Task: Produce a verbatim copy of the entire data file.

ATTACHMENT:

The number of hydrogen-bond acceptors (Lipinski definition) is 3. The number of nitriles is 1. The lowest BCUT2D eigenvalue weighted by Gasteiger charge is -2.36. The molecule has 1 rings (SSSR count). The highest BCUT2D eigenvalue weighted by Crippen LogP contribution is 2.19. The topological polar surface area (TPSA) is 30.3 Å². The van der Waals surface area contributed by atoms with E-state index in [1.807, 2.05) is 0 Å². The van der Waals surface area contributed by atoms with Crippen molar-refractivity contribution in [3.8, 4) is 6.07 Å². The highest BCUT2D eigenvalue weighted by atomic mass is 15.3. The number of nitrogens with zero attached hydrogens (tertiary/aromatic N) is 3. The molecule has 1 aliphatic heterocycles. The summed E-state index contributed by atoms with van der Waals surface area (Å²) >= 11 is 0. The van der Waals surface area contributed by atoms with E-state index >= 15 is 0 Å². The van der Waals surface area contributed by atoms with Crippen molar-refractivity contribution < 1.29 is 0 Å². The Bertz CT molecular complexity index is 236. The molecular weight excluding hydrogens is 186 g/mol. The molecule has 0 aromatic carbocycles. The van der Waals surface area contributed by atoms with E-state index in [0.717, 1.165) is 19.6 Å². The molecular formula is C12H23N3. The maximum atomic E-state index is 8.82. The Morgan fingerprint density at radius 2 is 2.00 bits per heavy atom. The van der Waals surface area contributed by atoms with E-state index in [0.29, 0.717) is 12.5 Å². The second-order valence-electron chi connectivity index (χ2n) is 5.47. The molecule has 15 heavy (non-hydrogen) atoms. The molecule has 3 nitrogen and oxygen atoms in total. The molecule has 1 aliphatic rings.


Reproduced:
The number of hydrogen-bond acceptors (Lipinski definition) is 3. The number of nitriles is 1. The lowest BCUT2D eigenvalue weighted by Gasteiger charge is -2.36. The molecule has 1 rings (SSSR count). The highest BCUT2D eigenvalue weighted by Crippen LogP contribution is 2.19. The topological polar surface area (TPSA) is 30.3 Å². The van der Waals surface area contributed by atoms with E-state index in [1.807, 2.05) is 0 Å². The van der Waals surface area contributed by atoms with Crippen molar-refractivity contribution in [3.8, 4) is 6.07 Å². The highest BCUT2D eigenvalue weighted by atomic mass is 15.3. The number of nitrogens with zero attached hydrogens (tertiary/aromatic N) is 3. The molecule has 1 aliphatic heterocycles. The summed E-state index contributed by atoms with van der Waals surface area (Å²) >= 11 is 0. The van der Waals surface area contributed by atoms with E-state index >= 15 is 0 Å². The van der Waals surface area contributed by atoms with Crippen molar-refractivity contribution < 1.29 is 0 Å². The Bertz CT molecular complexity index is 236. The molecular weight excluding hydrogens is 186 g/mol. The molecule has 0 aromatic carbocycles. The van der Waals surface area contributed by atoms with E-state index in [0.717, 1.165) is 19.6 Å². The molecular formula is C12H23N3. The maximum atomic E-state index is 8.82. The Morgan fingerprint density at radius 2 is 2.00 bits per heavy atom. The van der Waals surface area contributed by atoms with E-state index in [0.29, 0.717) is 12.5 Å². The second-order valence-electron chi connectivity index (χ2n) is 5.47. The molecule has 15 heavy (non-hydrogen) atoms. The molecule has 3 nitrogen and oxygen atoms in total. The molecule has 1 aliphatic rings.